Growing roses in Neshoba County can be a challenge. Not only do we provide a hot, humid summer in hard red clay, we leave the yard and gardens to head for the fair in the middle of the summer. Although the garden centers are filling up with rose selections, not all of them are suitable for our neck of the woods. However, selecting the proper type of rose for local conditions can keep your blooms coming nearly year around.

Look for roses that are disease-resistant to blackspot and powdery mildew. These are common diseases that attack plants in our area. Heat- resistant-varieties are needed for western exposure or roses planted near brick that reflects heat. Roses should have sturdy top-growth and strong root systems when planted. It costs less to purchase a rose bush wrapped in a plastic sleeve, but if you cannot see the roots, you do not know what you are buying. Roses are water lovers, and without a strong system of roots, these type bushes seldom survive a late summer or early fall drought.

Hybrid tea roses such as Barbara Bush, Mr. Lincoln, or the McCartney rose require spraying throughout the season to prevent black spot and aphids, yet, they perform with strong stems and large blooms. Shrub roses like the popular Knock-Out variety tend to be more resistant to black spot and insect damage, but the blooms are not fragrant or large like the hybrid tea varieties used for cut roses. Thus, the choice is whether you prefer blooms in the landscape with minimal care, or roses to cut in spring and fall with higher maintenance throughout the summer.

Fortunately, there is no reason why you cannot plant both, or include English roses that combine beauty and hardiness. English roses such as the David Austin varieties were developed with the hardiness of a shrub rose and the affection for a fragrant, continuous bloom. These varieties tend to cost more, but they are vigorous bloomers and less susceptible to disease. Floribunda roses are also popular for their multiple blooms, but the bloom tends to be smaller and less fragrant than the hybrid teas.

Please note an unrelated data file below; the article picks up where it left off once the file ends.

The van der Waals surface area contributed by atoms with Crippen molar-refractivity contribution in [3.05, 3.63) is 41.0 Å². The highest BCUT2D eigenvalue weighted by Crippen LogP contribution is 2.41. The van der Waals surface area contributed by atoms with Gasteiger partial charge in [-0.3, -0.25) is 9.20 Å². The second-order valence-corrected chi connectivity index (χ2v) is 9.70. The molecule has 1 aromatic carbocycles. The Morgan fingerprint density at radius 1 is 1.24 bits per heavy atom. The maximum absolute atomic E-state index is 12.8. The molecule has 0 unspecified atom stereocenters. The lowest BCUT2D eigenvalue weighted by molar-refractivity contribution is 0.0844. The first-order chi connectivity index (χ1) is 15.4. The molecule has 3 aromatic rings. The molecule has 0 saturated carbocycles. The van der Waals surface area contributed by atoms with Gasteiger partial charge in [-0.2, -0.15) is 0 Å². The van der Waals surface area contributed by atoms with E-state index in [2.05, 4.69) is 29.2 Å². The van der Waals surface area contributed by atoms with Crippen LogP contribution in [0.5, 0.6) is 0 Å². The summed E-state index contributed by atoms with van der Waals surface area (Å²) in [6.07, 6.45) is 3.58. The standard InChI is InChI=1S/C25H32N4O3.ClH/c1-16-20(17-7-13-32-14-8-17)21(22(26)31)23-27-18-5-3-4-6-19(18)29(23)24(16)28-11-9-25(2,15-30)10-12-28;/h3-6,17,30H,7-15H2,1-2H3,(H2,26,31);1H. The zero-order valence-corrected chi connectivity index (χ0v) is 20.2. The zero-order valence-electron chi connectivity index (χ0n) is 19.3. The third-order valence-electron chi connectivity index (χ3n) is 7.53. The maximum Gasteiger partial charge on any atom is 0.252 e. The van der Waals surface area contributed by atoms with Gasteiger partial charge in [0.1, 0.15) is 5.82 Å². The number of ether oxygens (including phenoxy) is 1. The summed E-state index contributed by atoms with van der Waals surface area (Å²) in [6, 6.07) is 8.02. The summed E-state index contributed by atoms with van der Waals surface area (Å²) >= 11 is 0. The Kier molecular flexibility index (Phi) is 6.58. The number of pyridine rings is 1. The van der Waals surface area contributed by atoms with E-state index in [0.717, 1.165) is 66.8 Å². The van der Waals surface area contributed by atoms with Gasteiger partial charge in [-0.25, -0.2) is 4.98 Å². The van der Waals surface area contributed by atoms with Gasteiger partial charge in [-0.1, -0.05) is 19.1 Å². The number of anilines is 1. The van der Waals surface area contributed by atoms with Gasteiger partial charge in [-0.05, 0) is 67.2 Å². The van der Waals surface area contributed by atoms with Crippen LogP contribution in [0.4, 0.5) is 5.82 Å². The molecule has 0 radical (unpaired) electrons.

Regardless of the type of rose, all roses need sun, preferably morning sun, and organic matter added to the soil. Roses will not tolerate sitting in water, but they do want regular watering at their roots. In fact, it is the splashing of water on the leaves from sprinklers or backsplash from the ground during rain that encourages the growth of blackspot. This disease actually comes from the soil and is spread by ineffective watering practices. Mulching with pine straw or pine bark helps cut down on soil splashing up onto the leaves. Raking or picking up leaves as they drop can help prevent the spread of black spot, too.

 Knock-out or shrub roses do not have to be pruned, but their branches can be cut back. Pruning helps the bush form stronger blooms, but no bush should be pruned more than one-third of its size. Raking away any dropped leaves from last year, and refreshing the soil by adding organic matter encourages strong, healthy growth.

One of the best publications provided by the Extension Service is the Rose publication. It is free of charge and available in the county office. For the cost of a dozen roses, you can buy two bushes and have roses every season. If you have a new rose to plant, come by and get the Rose publication.